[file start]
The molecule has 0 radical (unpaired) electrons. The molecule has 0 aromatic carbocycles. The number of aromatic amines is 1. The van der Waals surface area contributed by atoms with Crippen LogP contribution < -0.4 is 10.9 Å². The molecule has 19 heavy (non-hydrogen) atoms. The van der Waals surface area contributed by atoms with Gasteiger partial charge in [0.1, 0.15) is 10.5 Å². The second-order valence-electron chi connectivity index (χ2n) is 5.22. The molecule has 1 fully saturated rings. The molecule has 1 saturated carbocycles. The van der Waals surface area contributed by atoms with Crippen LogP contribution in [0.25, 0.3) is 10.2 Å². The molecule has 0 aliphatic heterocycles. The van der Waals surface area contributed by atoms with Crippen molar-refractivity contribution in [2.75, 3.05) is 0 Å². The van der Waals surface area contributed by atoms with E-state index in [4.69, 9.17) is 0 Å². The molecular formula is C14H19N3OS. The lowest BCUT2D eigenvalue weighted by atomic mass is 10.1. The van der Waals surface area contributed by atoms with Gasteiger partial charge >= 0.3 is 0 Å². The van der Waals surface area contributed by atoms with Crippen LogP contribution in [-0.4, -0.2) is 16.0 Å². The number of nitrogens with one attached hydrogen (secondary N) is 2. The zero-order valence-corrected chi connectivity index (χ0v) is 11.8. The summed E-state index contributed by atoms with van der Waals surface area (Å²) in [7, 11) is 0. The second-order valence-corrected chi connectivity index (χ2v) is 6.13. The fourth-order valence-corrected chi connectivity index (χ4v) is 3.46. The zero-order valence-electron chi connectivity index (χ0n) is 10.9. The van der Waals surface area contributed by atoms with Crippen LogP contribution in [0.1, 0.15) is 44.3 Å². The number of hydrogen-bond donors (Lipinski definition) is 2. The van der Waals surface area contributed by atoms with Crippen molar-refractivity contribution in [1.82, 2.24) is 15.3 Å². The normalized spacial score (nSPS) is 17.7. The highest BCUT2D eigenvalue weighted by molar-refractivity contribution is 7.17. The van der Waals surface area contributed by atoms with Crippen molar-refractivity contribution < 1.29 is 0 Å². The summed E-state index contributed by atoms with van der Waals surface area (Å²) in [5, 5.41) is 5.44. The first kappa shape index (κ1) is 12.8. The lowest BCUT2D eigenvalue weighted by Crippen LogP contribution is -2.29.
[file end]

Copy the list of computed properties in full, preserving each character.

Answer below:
The molecule has 0 radical (unpaired) electrons. The molecule has 0 aromatic carbocycles. The number of aromatic amines is 1. The van der Waals surface area contributed by atoms with Crippen LogP contribution < -0.4 is 10.9 Å². The molecule has 19 heavy (non-hydrogen) atoms. The van der Waals surface area contributed by atoms with Gasteiger partial charge in [0.1, 0.15) is 10.5 Å². The second-order valence-electron chi connectivity index (χ2n) is 5.22. The molecule has 1 fully saturated rings. The molecule has 1 saturated carbocycles. The van der Waals surface area contributed by atoms with Crippen LogP contribution in [0.25, 0.3) is 10.2 Å². The molecule has 0 aliphatic heterocycles. The van der Waals surface area contributed by atoms with Crippen molar-refractivity contribution in [2.75, 3.05) is 0 Å². The van der Waals surface area contributed by atoms with E-state index in [4.69, 9.17) is 0 Å². The molecular formula is C14H19N3OS. The lowest BCUT2D eigenvalue weighted by atomic mass is 10.1. The van der Waals surface area contributed by atoms with Gasteiger partial charge >= 0.3 is 0 Å². The van der Waals surface area contributed by atoms with Crippen LogP contribution in [-0.4, -0.2) is 16.0 Å². The number of nitrogens with one attached hydrogen (secondary N) is 2. The zero-order valence-corrected chi connectivity index (χ0v) is 11.8. The summed E-state index contributed by atoms with van der Waals surface area (Å²) in [7, 11) is 0. The second-order valence-corrected chi connectivity index (χ2v) is 6.13. The fourth-order valence-corrected chi connectivity index (χ4v) is 3.46. The zero-order valence-electron chi connectivity index (χ0n) is 10.9. The van der Waals surface area contributed by atoms with Crippen LogP contribution in [0.1, 0.15) is 44.3 Å². The number of hydrogen-bond donors (Lipinski definition) is 2. The van der Waals surface area contributed by atoms with Crippen molar-refractivity contribution in [1.82, 2.24) is 15.3 Å². The normalized spacial score (nSPS) is 17.7. The highest BCUT2D eigenvalue weighted by molar-refractivity contribution is 7.17. The van der Waals surface area contributed by atoms with Crippen molar-refractivity contribution < 1.29 is 0 Å². The summed E-state index contributed by atoms with van der Waals surface area (Å²) in [5, 5.41) is 5.44. The first kappa shape index (κ1) is 12.8. The lowest BCUT2D eigenvalue weighted by Crippen LogP contribution is -2.29.